In 1901, he hitchhiked from South Bend, Ind., to Oregon to visit a brother and sister, according to family lore. The family patriarch went back to Indiana, then returned to Oregon in 1903 to find a place to settle.
He wired Rose, pregnant with their fourth child, and told her to pack up the kids and hop on a train bound for Oregon. Meanwhile, he started working two jobs — selling patented medicines and working for the Singer Sewing Machine Co.
“When he first moved to Oregon, he did whatever work he could find to feed his family,” Walker says.
He earned enough to buy three acres off Lozier Lane in Medford.
Never mind there was no house on the property or that he knew little about carpentry. He rolled up his sleeves and began building a two-story house where the family would live for six years, Walker says.
“He would study something and figure out how to do it,” she says of her do-it-yourself grandfather. “After he saw the midwife deliver their first child, he delivered the other seven babies they would have.”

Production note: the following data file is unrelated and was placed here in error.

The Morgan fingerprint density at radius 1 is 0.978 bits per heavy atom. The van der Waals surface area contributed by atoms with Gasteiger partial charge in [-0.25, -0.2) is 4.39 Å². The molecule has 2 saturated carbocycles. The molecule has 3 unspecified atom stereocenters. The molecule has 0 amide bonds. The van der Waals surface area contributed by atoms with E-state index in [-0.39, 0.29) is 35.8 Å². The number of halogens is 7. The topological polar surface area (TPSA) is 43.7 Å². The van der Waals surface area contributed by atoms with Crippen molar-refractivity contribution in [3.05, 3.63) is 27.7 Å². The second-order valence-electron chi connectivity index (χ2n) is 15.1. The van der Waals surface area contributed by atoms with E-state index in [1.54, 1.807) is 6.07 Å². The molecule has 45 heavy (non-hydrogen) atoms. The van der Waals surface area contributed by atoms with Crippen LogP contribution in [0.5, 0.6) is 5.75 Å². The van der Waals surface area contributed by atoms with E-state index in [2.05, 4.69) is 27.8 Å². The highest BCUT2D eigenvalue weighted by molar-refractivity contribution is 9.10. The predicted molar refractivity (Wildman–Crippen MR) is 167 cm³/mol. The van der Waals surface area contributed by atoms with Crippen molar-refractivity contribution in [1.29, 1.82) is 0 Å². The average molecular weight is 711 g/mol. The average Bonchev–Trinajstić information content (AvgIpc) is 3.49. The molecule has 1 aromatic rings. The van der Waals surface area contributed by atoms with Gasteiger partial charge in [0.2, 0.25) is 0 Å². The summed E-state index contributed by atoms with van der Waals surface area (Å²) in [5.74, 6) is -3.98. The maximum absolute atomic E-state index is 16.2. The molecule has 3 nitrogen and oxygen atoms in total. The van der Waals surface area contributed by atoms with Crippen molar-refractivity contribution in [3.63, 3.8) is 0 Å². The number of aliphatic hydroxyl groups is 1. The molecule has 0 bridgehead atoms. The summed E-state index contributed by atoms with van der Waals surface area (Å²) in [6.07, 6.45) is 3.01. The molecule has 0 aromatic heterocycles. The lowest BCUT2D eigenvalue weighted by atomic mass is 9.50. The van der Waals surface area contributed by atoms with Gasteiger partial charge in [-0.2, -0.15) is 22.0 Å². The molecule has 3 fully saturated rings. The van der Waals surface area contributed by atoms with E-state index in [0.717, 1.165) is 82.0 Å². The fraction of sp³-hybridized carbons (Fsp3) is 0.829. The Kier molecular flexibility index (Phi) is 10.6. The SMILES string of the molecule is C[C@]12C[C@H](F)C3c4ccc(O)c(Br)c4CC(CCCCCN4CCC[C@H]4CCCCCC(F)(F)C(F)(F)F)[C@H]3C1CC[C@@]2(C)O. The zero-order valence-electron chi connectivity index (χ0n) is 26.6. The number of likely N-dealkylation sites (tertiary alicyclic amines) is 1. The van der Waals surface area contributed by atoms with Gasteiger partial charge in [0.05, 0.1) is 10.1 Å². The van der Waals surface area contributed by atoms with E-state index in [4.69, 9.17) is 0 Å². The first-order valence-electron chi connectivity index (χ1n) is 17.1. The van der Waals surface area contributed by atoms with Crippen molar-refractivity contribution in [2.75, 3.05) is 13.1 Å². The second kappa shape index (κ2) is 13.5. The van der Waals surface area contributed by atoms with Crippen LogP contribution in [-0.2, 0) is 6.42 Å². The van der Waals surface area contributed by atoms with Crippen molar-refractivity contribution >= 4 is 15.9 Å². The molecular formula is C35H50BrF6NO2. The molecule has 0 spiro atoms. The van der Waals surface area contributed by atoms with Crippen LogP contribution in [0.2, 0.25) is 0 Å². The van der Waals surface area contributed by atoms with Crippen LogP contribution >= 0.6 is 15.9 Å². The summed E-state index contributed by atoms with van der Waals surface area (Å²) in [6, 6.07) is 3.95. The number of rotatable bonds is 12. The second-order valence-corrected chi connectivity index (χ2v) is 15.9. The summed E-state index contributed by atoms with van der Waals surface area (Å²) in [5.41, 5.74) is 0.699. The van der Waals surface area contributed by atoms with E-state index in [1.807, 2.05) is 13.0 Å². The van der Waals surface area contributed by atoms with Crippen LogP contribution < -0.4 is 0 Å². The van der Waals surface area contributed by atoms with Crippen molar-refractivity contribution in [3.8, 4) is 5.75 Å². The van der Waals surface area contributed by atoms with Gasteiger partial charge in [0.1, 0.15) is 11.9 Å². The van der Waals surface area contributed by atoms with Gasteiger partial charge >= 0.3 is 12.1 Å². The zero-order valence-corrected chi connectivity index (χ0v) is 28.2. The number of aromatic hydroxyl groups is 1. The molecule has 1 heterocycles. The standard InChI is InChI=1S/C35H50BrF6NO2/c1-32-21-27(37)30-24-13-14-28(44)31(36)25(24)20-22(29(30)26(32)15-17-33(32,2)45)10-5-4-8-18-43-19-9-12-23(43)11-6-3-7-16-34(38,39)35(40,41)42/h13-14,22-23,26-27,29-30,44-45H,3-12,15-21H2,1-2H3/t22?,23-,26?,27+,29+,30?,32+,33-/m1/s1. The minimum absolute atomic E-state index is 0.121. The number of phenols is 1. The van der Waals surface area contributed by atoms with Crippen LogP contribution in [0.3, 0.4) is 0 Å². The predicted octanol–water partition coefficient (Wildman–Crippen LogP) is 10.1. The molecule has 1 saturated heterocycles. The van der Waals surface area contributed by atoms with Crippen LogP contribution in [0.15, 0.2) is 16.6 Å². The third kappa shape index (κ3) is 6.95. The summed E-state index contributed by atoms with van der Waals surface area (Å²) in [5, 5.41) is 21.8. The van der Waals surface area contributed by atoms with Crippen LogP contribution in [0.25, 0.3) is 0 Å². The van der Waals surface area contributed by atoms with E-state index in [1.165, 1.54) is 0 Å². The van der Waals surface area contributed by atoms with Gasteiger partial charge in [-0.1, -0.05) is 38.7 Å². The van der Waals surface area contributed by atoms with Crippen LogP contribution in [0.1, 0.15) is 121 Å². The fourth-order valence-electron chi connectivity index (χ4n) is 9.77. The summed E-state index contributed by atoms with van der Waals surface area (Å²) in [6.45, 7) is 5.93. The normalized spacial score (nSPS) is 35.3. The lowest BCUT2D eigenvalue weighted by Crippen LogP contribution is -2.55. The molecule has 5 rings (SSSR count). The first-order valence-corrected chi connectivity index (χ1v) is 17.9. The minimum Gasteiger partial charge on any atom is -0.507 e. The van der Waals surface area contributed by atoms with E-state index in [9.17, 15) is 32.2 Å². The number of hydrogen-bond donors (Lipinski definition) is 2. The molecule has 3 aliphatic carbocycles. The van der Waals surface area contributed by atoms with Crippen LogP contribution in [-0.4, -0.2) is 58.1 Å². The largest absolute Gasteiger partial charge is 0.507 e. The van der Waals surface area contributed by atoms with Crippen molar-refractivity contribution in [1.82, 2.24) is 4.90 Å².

In 1909, he was appointed constable for the Medford District, then part of the sheriff’s office. Like everything he did in life, he gave his new job his all, his granddaughter says.
A century ago, there were plenty of scofflaws in the region to make it a dangerous profession, she says. She has a scrapbook Singler kept of wanted posters of murderers and armed robbers.
“We had some pretty bad criminals back then,” Walker says. “But he went by cars, buckboards and trains to get them. He used whatever he needed to.”
Singler introduced the art of fingerprinting to Jackson County and was the first lawman to use bloodhounds in the area.
“It was said the Singler children kept the neighbors awake during the day and the hounds would keep them awake at night,” Walker says.
His exploits as a constable were noted in local newspapers at the time.
In the Mail Tribune on Nov. 22, 1910, it was reported that Singler was headed to Dunsmuir, Calif., to pick up a man named Warren, accused of larceny in Medford. Singler had been scheduled to pick up Warren a few days earlier but the inmate had escaped the Dunsmuir bastille by cutting a hole in the wall. He was recaptured just before Thanksgiving.
As a result, Singler missed Thanksgiving dinner with his family.
“There will be no chopping out of jail, or escaping, after I get him on the train, ” Singler told the paper before boarding the train.
“I usually am of an even disposition, but when a fellow makes me miss my Thanksgiving dinner in making a getaway, that isn’t any getaway at all, it makes me sore, so that all the turkey Warren will have will be in his imagination,” Singler said.